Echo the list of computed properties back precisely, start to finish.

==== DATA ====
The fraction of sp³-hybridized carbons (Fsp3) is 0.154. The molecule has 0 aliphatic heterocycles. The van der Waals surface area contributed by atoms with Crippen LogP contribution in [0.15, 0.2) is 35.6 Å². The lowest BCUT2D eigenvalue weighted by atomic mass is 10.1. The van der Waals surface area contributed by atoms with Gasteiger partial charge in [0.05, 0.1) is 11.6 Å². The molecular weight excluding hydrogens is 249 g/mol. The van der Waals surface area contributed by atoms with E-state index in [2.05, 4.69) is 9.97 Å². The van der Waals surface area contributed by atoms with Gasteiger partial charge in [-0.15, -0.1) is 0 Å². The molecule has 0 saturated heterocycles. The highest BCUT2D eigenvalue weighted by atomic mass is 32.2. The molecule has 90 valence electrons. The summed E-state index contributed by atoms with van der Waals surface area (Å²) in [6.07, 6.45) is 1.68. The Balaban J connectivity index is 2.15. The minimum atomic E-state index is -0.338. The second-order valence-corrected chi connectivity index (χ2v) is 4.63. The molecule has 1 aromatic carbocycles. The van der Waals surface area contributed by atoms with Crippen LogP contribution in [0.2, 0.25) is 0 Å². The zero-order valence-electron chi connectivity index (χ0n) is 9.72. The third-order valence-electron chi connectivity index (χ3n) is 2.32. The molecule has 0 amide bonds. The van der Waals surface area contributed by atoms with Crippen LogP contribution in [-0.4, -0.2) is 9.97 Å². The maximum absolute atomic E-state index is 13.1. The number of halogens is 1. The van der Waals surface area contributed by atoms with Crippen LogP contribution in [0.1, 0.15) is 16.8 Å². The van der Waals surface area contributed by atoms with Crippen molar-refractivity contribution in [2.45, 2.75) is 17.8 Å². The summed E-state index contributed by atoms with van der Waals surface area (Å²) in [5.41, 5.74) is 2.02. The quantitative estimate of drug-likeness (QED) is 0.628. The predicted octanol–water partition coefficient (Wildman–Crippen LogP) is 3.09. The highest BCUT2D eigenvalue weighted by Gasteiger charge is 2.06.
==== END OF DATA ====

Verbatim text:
The fraction of sp³-hybridized carbons (Fsp3) is 0.154. The molecule has 0 aliphatic heterocycles. The van der Waals surface area contributed by atoms with Crippen LogP contribution in [0.15, 0.2) is 35.6 Å². The lowest BCUT2D eigenvalue weighted by atomic mass is 10.1. The van der Waals surface area contributed by atoms with Gasteiger partial charge in [0.05, 0.1) is 11.6 Å². The molecular weight excluding hydrogens is 249 g/mol. The van der Waals surface area contributed by atoms with E-state index in [2.05, 4.69) is 9.97 Å². The van der Waals surface area contributed by atoms with Gasteiger partial charge in [-0.15, -0.1) is 0 Å². The molecule has 0 saturated heterocycles. The highest BCUT2D eigenvalue weighted by atomic mass is 32.2. The molecule has 90 valence electrons. The summed E-state index contributed by atoms with van der Waals surface area (Å²) in [6.07, 6.45) is 1.68. The Balaban J connectivity index is 2.15. The minimum atomic E-state index is -0.338. The second-order valence-corrected chi connectivity index (χ2v) is 4.63. The molecule has 1 aromatic carbocycles. The van der Waals surface area contributed by atoms with Crippen LogP contribution in [0.2, 0.25) is 0 Å². The zero-order valence-electron chi connectivity index (χ0n) is 9.72. The third-order valence-electron chi connectivity index (χ3n) is 2.32. The molecule has 0 amide bonds. The van der Waals surface area contributed by atoms with Crippen LogP contribution in [-0.4, -0.2) is 9.97 Å². The maximum absolute atomic E-state index is 13.1. The number of halogens is 1. The van der Waals surface area contributed by atoms with Crippen LogP contribution in [0.1, 0.15) is 16.8 Å². The van der Waals surface area contributed by atoms with Crippen molar-refractivity contribution in [2.45, 2.75) is 17.8 Å². The summed E-state index contributed by atoms with van der Waals surface area (Å²) in [5.41, 5.74) is 2.02. The quantitative estimate of drug-likeness (QED) is 0.628. The predicted octanol–water partition coefficient (Wildman–Crippen LogP) is 3.09. The highest BCUT2D eigenvalue weighted by Gasteiger charge is 2.06.